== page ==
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What do the British know about regulation that we don’t?



Regulation is back in the spotlight. Moody's, the bond rating agency, just issued a review of  regulation worldwide, that started with these words:  "Prudent regulation key to mitigating risk…"  The bond rating agency put its emphasis on mitigating the risk of carbon mitigation but pretty much opened up the relevance to other risks.  What about   regulation itself as a risk  factor, especially when the regulators decided to change  policies?   American regulators, we know,  have begun to re-examine  their policies in light of experiments elsewhere designed  to encourage  utilities to operate  more efficiently and then pass on  savings to consumers—- most notably the British  effort  that  began in 1990 which failed to radically reduce  prices  but did line the pockets of the utilities.  Whether shifting  American regulation to the British model will reduce risk is a big question.  Evidence indicates that it won't,   but who knows?


What's wrong with American-style regulation?  Critics oppose  it  because it focuses on  rate of return.  The regulator sets prices calculated to cover all operating costs plus a fair return on the investment in assets dedicated to serving the public.    Thus, the American utility has no incentive to reduce costs because it can pass on all costs to customers, and it has every incentive to over- invest  because it can earn a guaranteed return on that investment.   


Way back in 1962, two economists, Harvey Averch and Leland Johnson, published an article making that case, and  policy makers — including the British— have latched onto  the Averch-Johnson Effect ever since. But maybe the policy makers  missed the point,  which economists, incidentally did not.   Namely that  no sensible managers will invest capital unless they expect that investment to produce a return in excess of its cost.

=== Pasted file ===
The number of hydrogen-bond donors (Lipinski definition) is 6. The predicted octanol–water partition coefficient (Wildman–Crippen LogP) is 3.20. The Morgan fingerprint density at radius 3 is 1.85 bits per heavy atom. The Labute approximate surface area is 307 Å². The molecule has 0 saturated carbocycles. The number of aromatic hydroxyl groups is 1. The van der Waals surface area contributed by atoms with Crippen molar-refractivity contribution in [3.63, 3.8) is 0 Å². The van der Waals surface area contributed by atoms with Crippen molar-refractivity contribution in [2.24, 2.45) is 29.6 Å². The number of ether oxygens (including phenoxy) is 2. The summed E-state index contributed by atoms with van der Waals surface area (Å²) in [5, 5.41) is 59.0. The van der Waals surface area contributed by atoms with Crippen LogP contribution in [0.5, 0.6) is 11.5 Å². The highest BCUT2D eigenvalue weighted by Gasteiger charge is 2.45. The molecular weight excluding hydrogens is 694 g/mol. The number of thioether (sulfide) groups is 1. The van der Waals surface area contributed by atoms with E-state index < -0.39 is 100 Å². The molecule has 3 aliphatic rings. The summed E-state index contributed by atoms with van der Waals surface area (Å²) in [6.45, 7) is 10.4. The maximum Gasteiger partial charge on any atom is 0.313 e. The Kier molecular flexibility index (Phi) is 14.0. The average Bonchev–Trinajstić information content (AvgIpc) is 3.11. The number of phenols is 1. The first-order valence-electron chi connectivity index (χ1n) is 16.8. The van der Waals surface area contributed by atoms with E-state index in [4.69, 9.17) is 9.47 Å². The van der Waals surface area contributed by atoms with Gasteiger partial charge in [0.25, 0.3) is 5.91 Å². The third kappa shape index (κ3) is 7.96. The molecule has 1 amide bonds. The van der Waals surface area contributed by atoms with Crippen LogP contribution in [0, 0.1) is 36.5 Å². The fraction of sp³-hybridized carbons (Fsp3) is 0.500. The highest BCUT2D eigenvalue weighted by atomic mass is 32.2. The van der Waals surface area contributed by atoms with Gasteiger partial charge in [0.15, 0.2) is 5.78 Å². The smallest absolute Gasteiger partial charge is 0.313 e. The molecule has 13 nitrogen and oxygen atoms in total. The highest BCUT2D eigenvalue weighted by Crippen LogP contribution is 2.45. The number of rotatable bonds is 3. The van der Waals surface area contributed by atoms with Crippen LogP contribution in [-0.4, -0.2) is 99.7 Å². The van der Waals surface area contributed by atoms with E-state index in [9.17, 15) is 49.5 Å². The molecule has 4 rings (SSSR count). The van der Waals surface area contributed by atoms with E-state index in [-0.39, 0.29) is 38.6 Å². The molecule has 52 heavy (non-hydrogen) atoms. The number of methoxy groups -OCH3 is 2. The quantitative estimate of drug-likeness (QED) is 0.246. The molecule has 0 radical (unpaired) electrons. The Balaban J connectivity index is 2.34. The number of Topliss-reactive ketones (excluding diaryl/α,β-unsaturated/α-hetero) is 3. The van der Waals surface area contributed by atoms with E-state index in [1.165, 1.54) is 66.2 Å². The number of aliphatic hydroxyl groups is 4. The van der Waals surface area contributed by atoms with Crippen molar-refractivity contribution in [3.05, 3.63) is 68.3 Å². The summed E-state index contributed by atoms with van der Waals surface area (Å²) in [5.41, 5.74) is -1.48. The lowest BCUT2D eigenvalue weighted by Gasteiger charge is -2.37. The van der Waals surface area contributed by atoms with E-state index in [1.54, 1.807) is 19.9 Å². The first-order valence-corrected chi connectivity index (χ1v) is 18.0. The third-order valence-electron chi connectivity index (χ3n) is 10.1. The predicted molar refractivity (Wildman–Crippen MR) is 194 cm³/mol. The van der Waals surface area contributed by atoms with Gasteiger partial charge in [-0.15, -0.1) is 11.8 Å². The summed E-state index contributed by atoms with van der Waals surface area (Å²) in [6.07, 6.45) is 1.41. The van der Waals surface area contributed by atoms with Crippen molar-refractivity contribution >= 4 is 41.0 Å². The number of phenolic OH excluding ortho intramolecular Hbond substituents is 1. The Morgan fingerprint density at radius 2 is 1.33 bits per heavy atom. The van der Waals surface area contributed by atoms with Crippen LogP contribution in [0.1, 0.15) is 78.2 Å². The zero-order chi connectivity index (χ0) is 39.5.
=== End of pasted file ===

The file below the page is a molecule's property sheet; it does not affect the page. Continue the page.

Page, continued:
Financial theory tells us that when a company earns more than its cost of capital, its stock  sells  above  its  book value.  Successful companies generally earn more than cost of capital, so no big deal.    Regulated utilities, though,  have given up their right  to earn a high return profit in exchange  for protection from competition.  Regulators, instead,  set a fair return, generally defined as  cost of capital.  Yet,  the price of utility stocks in the post war period  fell below book value in only 14 of the 71 postwar years.   (Twelve of those fourteen years encompassed the nuclear building disaster and the Energy Crisis.)   Furthermore, the stocks generally sold substantially above book value.  Financial experts  agree that  utilities  should earn more than   cost of capital, as a precautionary matter,   but how much more?


Perhaps, then, the real issue is not  whether rate of return regulation itself encourages expensive over -investment but rather whether regulators set the correct return.  As for whether alternative regulatory formulas encourage greater efficiency in operations,  studies show that they do, but they also increase the cost of capital.. So, for  the alternative system to work for consumers  over the long term,   the additional operating efficiencies must  exceed the increase in  cost of capital. 


We can understand the desire of policy makers to do something different, but perhaps  doing the job they presently have better might be a good start. 


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